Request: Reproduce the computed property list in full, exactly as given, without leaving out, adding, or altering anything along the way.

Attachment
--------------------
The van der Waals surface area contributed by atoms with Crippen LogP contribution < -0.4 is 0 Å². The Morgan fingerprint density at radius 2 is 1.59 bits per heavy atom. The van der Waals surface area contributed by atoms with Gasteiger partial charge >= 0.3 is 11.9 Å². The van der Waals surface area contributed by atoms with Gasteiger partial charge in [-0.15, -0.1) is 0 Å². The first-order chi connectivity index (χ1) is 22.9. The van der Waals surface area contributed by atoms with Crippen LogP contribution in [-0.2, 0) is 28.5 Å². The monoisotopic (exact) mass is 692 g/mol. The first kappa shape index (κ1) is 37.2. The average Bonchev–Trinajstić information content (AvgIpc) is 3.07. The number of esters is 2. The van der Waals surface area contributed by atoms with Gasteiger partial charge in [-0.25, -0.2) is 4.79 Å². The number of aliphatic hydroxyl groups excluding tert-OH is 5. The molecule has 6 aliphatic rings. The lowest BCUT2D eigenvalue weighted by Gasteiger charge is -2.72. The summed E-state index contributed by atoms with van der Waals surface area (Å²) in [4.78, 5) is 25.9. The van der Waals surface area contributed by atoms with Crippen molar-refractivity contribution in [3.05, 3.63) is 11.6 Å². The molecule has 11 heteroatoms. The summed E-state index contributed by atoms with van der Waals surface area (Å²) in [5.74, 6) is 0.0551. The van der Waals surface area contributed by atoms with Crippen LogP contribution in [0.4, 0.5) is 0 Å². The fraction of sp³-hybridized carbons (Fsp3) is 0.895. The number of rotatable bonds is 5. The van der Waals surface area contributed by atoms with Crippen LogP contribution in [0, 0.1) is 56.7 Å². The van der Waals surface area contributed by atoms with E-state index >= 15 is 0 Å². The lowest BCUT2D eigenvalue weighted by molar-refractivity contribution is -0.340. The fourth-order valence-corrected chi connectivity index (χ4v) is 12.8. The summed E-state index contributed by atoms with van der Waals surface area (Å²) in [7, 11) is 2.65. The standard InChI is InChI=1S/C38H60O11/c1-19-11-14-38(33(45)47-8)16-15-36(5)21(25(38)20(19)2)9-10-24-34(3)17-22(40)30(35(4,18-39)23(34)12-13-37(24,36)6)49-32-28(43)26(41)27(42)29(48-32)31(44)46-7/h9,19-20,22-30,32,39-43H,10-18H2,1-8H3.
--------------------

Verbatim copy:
The van der Waals surface area contributed by atoms with Crippen LogP contribution < -0.4 is 0 Å². The Morgan fingerprint density at radius 2 is 1.59 bits per heavy atom. The van der Waals surface area contributed by atoms with Gasteiger partial charge >= 0.3 is 11.9 Å². The van der Waals surface area contributed by atoms with Gasteiger partial charge in [-0.15, -0.1) is 0 Å². The first-order chi connectivity index (χ1) is 22.9. The van der Waals surface area contributed by atoms with Crippen LogP contribution in [-0.2, 0) is 28.5 Å². The monoisotopic (exact) mass is 692 g/mol. The first kappa shape index (κ1) is 37.2. The average Bonchev–Trinajstić information content (AvgIpc) is 3.07. The number of esters is 2. The van der Waals surface area contributed by atoms with Gasteiger partial charge in [-0.25, -0.2) is 4.79 Å². The number of aliphatic hydroxyl groups excluding tert-OH is 5. The molecule has 6 aliphatic rings. The lowest BCUT2D eigenvalue weighted by Gasteiger charge is -2.72. The summed E-state index contributed by atoms with van der Waals surface area (Å²) in [4.78, 5) is 25.9. The van der Waals surface area contributed by atoms with Crippen molar-refractivity contribution in [3.05, 3.63) is 11.6 Å². The molecule has 11 heteroatoms. The summed E-state index contributed by atoms with van der Waals surface area (Å²) in [5.74, 6) is 0.0551. The van der Waals surface area contributed by atoms with Crippen LogP contribution in [0.4, 0.5) is 0 Å². The fraction of sp³-hybridized carbons (Fsp3) is 0.895. The number of rotatable bonds is 5. The van der Waals surface area contributed by atoms with Crippen LogP contribution in [0, 0.1) is 56.7 Å². The van der Waals surface area contributed by atoms with E-state index >= 15 is 0 Å². The lowest BCUT2D eigenvalue weighted by molar-refractivity contribution is -0.340. The fourth-order valence-corrected chi connectivity index (χ4v) is 12.8. The summed E-state index contributed by atoms with van der Waals surface area (Å²) in [7, 11) is 2.65. The standard InChI is InChI=1S/C38H60O11/c1-19-11-14-38(33(45)47-8)16-15-36(5)21(25(38)20(19)2)9-10-24-34(3)17-22(40)30(35(4,18-39)23(34)12-13-37(24,36)6)49-32-28(43)26(41)27(42)29(48-32)31(44)46-7/h9,19-20,22-30,32,39-43H,10-18H2,1-8H3.